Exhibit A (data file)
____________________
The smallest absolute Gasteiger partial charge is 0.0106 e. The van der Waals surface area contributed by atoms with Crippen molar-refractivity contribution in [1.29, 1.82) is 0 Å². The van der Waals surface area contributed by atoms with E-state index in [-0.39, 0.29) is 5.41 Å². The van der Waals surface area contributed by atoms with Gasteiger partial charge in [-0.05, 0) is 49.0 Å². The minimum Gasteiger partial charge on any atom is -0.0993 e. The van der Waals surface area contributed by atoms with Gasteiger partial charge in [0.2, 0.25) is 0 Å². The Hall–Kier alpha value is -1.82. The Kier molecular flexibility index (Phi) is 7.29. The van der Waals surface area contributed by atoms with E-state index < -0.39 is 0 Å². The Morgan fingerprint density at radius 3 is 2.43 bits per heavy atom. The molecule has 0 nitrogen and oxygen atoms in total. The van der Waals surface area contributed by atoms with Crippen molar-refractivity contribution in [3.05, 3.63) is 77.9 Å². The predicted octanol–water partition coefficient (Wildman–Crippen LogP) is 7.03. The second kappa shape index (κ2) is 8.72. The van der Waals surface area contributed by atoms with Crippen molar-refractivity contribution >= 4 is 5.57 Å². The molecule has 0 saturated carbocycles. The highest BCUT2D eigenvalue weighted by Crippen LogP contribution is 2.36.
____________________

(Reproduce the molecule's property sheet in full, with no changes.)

The smallest absolute Gasteiger partial charge is 0.0106 e. The van der Waals surface area contributed by atoms with Crippen molar-refractivity contribution in [1.29, 1.82) is 0 Å². The van der Waals surface area contributed by atoms with E-state index in [-0.39, 0.29) is 5.41 Å². The van der Waals surface area contributed by atoms with Gasteiger partial charge in [-0.05, 0) is 49.0 Å². The minimum Gasteiger partial charge on any atom is -0.0993 e. The van der Waals surface area contributed by atoms with Gasteiger partial charge in [0.2, 0.25) is 0 Å². The Hall–Kier alpha value is -1.82. The Kier molecular flexibility index (Phi) is 7.29. The van der Waals surface area contributed by atoms with E-state index < -0.39 is 0 Å². The Morgan fingerprint density at radius 3 is 2.43 bits per heavy atom. The molecule has 0 nitrogen and oxygen atoms in total. The van der Waals surface area contributed by atoms with Crippen molar-refractivity contribution in [3.05, 3.63) is 77.9 Å². The predicted octanol–water partition coefficient (Wildman–Crippen LogP) is 7.03. The second kappa shape index (κ2) is 8.72. The van der Waals surface area contributed by atoms with Crippen molar-refractivity contribution >= 4 is 5.57 Å². The molecule has 0 saturated carbocycles. The highest BCUT2D eigenvalue weighted by Crippen LogP contribution is 2.36.